As you can see, it had to stop. I tried a few quitting methods first, but this one was the best, and is the one which a few friends hooked on the stealthy stimulant used as well.

Week one - Stop eating/drinking anything which is deliberately caffeinated. This means no more Red Bull, no recharge, or as it's now known, Adrenaline, no V, no Solstis, no Raptor, no Blue Charge, my own former poison of choice, no Lucozade Original, and no Pro Plus, caffeine gum or any other of the chewy, crunchy little monsters of confectionery which purport to get you high.

This should get you used to the idea of not automatically choosing your beverage on the basis of how high a caffeine content it has. Try to find things which taste like the things you're giving up to replace them - you can make a convincing Red Bull using 75 mls cheap strawberryade, 50 mls limeade, 20 mls lemonade and a few drops of undiluted orange cordial. But drink it out of a mug rather than a glass, as you'll never get the colour right. You'll start getting the withdrawal pains a little now, usually headaches, nausea, lack of concentration, drowsiness, in my case mild hallucinations, migranes, and one friend reported severely aching muscles. It's not friendly. You might find that you start drinking more of the permitted caffeinated things to compensate. Try not to.

Week two - Stop drinking tea and coffee. Give them up altogether until you've managed all of the steps. Even the decaf stuff, just to get you used to it. After all, the Red Bull substitute is something which you have to make for yourself, not something which you can "Forget" to order decaf at your local Starbucks. Try replacing them for now with hot chocolate.

Weeks three to seven - this phase might last up to a month, just because it's so difficult. Things which you never imagined were caffeinated actually are. Aside from the usual Coke, Pepsi and Dr Pepper, there's also Irn Bru, green tea, some alcopops, especially the blue ones, and a surprising number of other obscure drinks, including, sadly, some absolute gems.

Around this time you may want to find some other stimulant to wean you through total withdrawal. You'll have felt bad on the third day of week one, but you would have still had coffee and Pepsi to keep you going. At the start of week two you will have lost coffee, and drank inordinate amounts of Dr Pepper. Now you've almost cut your caffeine umbilical. It's going to be hard. I used something called Energy Bomb, which contains all sorts of wonderful rainforest plant extracts. It increased my concentration, my energy levels, my overall demeanour, and, somewhat embarrassingly, my sex drive. Sadly, after about three weeks of mixing borderline-legal stimulants into my every meal, I ran out of money and had to go cold turkey from that. The downer was worse than the one from giving up caffeine in the first place. I couldn't face going outdoors, became irritable, and almost lost my partner.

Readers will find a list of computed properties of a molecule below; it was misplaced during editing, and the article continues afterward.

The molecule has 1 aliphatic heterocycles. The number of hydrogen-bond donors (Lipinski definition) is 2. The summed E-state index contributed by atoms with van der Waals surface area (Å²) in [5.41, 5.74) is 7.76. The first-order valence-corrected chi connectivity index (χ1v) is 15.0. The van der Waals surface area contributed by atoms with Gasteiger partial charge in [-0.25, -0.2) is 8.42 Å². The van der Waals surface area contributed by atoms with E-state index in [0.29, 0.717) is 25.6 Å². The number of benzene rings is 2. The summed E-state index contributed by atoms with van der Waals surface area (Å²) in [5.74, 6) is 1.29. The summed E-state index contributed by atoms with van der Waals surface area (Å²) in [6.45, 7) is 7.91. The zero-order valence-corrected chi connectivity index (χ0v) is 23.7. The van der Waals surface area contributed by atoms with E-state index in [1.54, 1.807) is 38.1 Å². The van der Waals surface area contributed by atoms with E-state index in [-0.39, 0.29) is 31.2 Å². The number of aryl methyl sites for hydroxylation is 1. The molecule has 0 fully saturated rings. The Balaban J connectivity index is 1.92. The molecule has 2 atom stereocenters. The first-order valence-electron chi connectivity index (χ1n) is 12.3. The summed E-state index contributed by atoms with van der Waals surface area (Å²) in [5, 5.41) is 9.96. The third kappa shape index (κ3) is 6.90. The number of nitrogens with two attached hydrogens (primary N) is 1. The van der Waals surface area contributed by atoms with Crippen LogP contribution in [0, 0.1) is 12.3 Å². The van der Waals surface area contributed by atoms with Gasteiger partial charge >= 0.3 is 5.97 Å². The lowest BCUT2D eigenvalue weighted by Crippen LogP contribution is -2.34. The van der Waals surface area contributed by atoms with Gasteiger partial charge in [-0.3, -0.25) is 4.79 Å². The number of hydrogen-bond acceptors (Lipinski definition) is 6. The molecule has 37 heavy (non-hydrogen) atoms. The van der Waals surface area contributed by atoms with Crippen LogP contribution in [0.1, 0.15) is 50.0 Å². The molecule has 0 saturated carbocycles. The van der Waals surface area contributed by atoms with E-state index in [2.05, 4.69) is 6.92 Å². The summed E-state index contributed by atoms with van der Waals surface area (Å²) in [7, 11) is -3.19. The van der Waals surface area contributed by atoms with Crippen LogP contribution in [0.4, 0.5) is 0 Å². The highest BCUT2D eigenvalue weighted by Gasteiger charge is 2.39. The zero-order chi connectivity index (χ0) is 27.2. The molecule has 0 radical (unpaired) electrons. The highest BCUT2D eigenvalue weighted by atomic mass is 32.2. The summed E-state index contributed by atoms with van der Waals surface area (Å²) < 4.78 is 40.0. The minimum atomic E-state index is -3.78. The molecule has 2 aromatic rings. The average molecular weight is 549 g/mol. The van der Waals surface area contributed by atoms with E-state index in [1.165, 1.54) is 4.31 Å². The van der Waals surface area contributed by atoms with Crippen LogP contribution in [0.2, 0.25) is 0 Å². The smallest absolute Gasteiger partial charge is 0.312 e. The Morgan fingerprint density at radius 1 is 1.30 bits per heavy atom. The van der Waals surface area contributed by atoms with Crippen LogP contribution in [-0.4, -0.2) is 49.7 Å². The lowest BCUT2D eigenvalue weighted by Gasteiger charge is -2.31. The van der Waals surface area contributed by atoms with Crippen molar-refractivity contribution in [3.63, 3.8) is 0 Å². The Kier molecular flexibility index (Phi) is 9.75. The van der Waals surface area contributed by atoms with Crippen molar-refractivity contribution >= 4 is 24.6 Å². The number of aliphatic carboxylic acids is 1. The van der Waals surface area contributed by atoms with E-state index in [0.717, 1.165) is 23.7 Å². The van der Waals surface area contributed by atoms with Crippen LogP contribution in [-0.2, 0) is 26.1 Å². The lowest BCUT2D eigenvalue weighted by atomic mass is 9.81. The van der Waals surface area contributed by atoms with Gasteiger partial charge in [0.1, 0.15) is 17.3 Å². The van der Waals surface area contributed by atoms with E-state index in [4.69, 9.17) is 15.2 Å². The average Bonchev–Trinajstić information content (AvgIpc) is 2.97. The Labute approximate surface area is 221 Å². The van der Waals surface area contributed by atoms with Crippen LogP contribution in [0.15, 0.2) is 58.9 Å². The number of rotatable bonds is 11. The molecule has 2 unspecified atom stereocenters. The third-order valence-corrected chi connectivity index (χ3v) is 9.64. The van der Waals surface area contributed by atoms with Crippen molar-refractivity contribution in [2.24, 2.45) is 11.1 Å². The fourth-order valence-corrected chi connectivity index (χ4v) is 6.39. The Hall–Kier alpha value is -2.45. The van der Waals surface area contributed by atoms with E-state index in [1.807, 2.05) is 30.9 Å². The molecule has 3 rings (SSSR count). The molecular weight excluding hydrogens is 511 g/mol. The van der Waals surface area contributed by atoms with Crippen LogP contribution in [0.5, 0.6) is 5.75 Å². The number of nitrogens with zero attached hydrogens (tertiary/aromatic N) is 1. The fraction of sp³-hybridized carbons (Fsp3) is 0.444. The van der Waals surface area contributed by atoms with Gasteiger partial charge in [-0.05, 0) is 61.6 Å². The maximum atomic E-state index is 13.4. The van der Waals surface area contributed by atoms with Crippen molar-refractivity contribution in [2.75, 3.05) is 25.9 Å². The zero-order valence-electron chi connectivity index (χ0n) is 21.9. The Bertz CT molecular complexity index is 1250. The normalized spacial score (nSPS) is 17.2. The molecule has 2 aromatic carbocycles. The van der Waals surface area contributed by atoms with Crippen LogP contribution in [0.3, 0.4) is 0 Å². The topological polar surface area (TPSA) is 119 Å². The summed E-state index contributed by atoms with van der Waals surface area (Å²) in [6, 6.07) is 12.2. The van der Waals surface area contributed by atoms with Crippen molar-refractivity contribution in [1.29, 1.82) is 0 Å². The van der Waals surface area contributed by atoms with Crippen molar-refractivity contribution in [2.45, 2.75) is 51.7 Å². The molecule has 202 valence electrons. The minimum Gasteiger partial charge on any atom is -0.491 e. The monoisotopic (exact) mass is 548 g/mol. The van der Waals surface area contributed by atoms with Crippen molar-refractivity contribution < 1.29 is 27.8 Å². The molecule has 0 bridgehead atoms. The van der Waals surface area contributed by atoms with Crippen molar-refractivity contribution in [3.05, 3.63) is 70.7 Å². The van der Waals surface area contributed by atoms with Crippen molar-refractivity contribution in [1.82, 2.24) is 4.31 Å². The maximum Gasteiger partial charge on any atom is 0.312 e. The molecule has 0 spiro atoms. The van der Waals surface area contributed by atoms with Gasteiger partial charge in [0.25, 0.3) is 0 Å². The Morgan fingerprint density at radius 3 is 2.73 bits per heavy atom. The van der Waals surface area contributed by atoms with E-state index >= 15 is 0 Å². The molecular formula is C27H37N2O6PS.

May I suggest glucose tablets, lots of fresh fruit, or sugary pop instead. These don't give you nightmarish energy crashes, and won't usually result in you substituting one addiction for another.

Now, this is the hard part.

Week eight, or as soon as you feel ready - Drop chocolate. I know that it sounds silly, but things which contain actual chocolate, not just artificial flavouring, amazingly enough also contain caffeine. Sadly, this includes drinking cocoa. But believe me, once you've got rid of it all, you won't miss it much. Pretty soon after dropping chocolate, start cutting down on energy tablets if you've been taking them, and feel proud of yourself for weaning yourself off a dangerous addiction.

WARNING: Hugskull is not a doctor. Don't try this at home if you have a real medical need for caffeine, e.g. heart rate regulation. This is mostly for stressed-out junkies who don't realise that they have a problem until they snap someone in half for drinking their mocha.